Veterans in town for the 117th VFW National Convention through Wednesday will have a chance to serve their country again by volunteering for medical research.
On Monday and Tuesday, representatives from the Salisbury VA Health Care System will be at the Charlotte Convention Center from 8 a.m. to 4 p.m. collecting blood samples for future research on how genes affect health.
The project, called the Million Veteran Program, aims to collect blood samples from a million veterans in 53 VA sites across the country to build “one of the largest genetic databases in the world,” according to Dr. Robin Hurley, principal investigator for the study’s Salisbury site.
The samples, stored in a secure location in the Boston area, will be used by scientists studying the connection between genes and chronic diseases, such as diabetes and cancer, as well as military-related problems, such as post-traumatic stress disorder, Hurley said.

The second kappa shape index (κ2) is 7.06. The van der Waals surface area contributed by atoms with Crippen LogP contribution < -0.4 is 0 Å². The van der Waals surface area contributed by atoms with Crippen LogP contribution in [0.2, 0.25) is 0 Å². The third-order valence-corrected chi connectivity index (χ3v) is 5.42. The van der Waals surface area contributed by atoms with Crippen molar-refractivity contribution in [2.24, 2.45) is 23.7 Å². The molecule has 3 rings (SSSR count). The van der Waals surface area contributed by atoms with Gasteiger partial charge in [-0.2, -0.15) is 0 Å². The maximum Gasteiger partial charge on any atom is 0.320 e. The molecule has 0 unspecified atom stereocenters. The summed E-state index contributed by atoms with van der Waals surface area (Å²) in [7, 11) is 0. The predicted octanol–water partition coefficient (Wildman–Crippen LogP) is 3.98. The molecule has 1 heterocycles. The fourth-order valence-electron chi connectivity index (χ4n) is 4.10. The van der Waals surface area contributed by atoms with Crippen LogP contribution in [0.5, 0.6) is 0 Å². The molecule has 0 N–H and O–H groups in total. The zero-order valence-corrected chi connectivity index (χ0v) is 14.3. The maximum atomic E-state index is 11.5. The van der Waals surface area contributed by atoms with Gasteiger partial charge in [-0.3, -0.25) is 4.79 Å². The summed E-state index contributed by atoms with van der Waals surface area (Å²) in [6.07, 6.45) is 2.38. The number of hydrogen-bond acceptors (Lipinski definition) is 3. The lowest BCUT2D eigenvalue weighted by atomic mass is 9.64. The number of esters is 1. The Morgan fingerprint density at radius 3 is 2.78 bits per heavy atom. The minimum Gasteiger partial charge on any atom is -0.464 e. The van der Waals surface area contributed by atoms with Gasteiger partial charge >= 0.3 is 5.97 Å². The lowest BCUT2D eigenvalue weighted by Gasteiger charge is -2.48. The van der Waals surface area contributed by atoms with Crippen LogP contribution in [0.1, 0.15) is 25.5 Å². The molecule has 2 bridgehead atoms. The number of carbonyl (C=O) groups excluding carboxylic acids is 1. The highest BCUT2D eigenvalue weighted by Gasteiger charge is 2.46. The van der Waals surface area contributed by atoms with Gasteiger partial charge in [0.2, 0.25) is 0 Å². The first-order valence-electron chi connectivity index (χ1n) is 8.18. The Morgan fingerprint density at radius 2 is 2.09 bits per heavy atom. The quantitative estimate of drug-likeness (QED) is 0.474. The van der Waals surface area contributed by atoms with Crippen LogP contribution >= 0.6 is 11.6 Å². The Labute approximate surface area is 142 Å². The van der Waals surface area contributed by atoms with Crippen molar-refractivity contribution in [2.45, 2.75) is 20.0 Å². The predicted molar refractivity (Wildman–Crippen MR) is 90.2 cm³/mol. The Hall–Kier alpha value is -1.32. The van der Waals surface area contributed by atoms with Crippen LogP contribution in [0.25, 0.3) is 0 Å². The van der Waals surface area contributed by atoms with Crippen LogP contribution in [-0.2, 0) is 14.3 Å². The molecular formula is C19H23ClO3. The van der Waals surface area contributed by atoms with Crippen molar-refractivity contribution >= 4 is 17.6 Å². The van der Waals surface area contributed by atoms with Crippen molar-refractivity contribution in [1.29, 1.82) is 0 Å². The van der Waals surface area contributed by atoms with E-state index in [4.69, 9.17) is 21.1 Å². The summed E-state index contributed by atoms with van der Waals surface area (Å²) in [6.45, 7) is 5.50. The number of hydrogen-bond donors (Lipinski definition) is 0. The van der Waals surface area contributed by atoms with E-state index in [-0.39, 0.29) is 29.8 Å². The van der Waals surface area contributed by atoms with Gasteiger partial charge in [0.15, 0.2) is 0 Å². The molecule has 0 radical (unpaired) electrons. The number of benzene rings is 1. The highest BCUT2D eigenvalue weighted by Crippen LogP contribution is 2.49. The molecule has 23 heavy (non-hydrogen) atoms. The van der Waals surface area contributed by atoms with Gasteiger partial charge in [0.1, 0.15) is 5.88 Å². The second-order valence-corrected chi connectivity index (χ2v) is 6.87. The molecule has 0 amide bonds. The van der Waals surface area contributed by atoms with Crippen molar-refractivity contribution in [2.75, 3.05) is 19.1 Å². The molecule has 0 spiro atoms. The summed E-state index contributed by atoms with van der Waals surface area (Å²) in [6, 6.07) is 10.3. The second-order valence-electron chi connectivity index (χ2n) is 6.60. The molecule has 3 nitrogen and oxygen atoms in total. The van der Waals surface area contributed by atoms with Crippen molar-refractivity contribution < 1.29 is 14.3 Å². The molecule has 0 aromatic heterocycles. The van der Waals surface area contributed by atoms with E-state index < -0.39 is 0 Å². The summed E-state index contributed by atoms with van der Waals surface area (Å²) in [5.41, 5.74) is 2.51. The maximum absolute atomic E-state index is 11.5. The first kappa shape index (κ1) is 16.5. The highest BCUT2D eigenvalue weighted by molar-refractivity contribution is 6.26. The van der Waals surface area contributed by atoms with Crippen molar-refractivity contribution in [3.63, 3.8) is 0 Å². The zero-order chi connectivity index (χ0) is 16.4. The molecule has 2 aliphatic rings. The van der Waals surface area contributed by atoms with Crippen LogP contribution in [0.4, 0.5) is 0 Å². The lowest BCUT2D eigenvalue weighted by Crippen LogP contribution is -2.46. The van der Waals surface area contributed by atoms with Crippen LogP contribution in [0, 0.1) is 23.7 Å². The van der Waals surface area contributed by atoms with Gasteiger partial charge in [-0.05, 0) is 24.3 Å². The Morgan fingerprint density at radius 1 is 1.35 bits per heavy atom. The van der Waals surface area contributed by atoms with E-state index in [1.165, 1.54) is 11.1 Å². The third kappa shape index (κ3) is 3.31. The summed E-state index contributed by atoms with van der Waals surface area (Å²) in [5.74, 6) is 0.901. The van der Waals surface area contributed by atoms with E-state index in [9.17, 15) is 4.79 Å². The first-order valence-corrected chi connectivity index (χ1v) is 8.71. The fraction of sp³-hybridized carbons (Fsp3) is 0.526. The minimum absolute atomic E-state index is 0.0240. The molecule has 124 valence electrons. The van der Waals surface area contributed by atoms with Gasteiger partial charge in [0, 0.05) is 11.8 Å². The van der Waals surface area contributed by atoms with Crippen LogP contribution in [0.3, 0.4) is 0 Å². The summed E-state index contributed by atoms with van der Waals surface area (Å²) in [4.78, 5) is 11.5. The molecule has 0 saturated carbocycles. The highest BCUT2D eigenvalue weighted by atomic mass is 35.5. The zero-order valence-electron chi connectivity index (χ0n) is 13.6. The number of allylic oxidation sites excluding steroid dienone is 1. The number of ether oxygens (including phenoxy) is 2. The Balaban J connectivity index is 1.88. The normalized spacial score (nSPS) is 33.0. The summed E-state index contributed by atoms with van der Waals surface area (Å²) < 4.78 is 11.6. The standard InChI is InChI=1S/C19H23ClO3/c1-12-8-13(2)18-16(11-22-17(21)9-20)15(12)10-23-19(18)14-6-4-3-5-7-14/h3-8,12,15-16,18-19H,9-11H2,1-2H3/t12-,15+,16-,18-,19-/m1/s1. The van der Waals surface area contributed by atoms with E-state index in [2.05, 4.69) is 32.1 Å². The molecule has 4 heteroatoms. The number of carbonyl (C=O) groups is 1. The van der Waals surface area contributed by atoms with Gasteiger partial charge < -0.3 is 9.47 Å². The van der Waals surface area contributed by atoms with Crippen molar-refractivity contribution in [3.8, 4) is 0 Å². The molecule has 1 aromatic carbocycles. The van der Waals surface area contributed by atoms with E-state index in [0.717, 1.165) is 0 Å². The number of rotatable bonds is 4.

So far, the national program has collected nearly a half million samples, and the Salisbury system has contributed almost 8,500, Hurley said.
Research will help scientists better understand the role genes play in health, Hurley said. If veterans give permission, researchers will also be able to review their health records and study the “chronic process of disease” including “conditions that worsen over time, or conditions that wax and wane.”
“This is an ongoing commitment we have to improving veterans’ health … for generations to come,” said Hurley, adding that the research will help “change the lives of not just veterans, but all of us.”
Before giving blood, volunteers will receive education about the project and be asked to sign consent forms. Veterans who are not attending the VFW convention can schedule appointments for the Salisbury, Charlotte or Kernersville VA sites.
For the Charlotte VA health centers, call 704-329-1300, ext. 81941. For Salisbury or Kernersville, call 704-638-9000, extension 5057. Veterans can also ask about donating blood when they’re visiting their VA doctors.